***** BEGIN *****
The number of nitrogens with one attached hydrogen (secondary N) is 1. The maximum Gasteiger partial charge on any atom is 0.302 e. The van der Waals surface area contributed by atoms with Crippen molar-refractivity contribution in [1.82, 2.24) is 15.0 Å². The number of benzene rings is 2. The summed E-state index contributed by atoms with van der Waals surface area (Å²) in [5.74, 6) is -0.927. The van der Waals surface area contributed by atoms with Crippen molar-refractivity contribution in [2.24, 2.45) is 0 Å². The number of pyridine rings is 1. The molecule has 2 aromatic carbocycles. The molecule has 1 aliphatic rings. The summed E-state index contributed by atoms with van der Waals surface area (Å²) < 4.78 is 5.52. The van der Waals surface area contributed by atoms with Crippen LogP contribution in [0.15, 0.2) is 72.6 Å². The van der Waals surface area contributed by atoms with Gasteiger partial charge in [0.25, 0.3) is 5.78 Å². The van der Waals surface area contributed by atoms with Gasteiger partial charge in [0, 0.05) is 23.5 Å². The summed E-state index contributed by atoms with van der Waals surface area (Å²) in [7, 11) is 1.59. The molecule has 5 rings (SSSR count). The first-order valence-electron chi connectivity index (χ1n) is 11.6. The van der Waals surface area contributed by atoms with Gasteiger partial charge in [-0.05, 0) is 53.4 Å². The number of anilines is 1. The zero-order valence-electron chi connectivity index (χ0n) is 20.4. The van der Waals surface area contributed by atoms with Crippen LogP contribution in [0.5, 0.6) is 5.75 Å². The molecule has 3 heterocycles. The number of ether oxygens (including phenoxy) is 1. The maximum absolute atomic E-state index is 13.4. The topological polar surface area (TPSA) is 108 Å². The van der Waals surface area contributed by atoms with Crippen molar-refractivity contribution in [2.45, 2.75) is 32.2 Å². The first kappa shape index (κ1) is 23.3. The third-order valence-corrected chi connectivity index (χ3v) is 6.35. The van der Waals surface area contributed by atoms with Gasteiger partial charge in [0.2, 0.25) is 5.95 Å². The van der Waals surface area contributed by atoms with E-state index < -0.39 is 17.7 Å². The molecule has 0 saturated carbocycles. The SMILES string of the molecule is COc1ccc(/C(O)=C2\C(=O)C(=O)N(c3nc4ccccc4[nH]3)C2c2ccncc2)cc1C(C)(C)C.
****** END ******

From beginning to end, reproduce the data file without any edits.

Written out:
The number of nitrogens with one attached hydrogen (secondary N) is 1. The maximum Gasteiger partial charge on any atom is 0.302 e. The van der Waals surface area contributed by atoms with Crippen molar-refractivity contribution in [1.82, 2.24) is 15.0 Å². The number of benzene rings is 2. The summed E-state index contributed by atoms with van der Waals surface area (Å²) in [5.74, 6) is -0.927. The van der Waals surface area contributed by atoms with Crippen molar-refractivity contribution in [2.24, 2.45) is 0 Å². The number of pyridine rings is 1. The molecule has 2 aromatic carbocycles. The molecule has 1 aliphatic rings. The summed E-state index contributed by atoms with van der Waals surface area (Å²) < 4.78 is 5.52. The van der Waals surface area contributed by atoms with Crippen LogP contribution in [0.15, 0.2) is 72.6 Å². The van der Waals surface area contributed by atoms with Gasteiger partial charge in [0.25, 0.3) is 5.78 Å². The van der Waals surface area contributed by atoms with Gasteiger partial charge in [0, 0.05) is 23.5 Å². The summed E-state index contributed by atoms with van der Waals surface area (Å²) in [7, 11) is 1.59. The molecule has 5 rings (SSSR count). The first-order valence-electron chi connectivity index (χ1n) is 11.6. The van der Waals surface area contributed by atoms with Gasteiger partial charge in [-0.05, 0) is 53.4 Å². The number of anilines is 1. The zero-order valence-electron chi connectivity index (χ0n) is 20.4. The van der Waals surface area contributed by atoms with Crippen LogP contribution in [0.5, 0.6) is 5.75 Å². The molecule has 3 heterocycles. The number of ether oxygens (including phenoxy) is 1. The maximum absolute atomic E-state index is 13.4. The topological polar surface area (TPSA) is 108 Å². The van der Waals surface area contributed by atoms with Crippen molar-refractivity contribution in [2.45, 2.75) is 32.2 Å². The first kappa shape index (κ1) is 23.3. The third-order valence-corrected chi connectivity index (χ3v) is 6.35. The van der Waals surface area contributed by atoms with Gasteiger partial charge in [0.2, 0.25) is 5.95 Å². The van der Waals surface area contributed by atoms with E-state index < -0.39 is 17.7 Å². The molecule has 0 saturated carbocycles. The SMILES string of the molecule is COc1ccc(/C(O)=C2\C(=O)C(=O)N(c3nc4ccccc4[nH]3)C2c2ccncc2)cc1C(C)(C)C.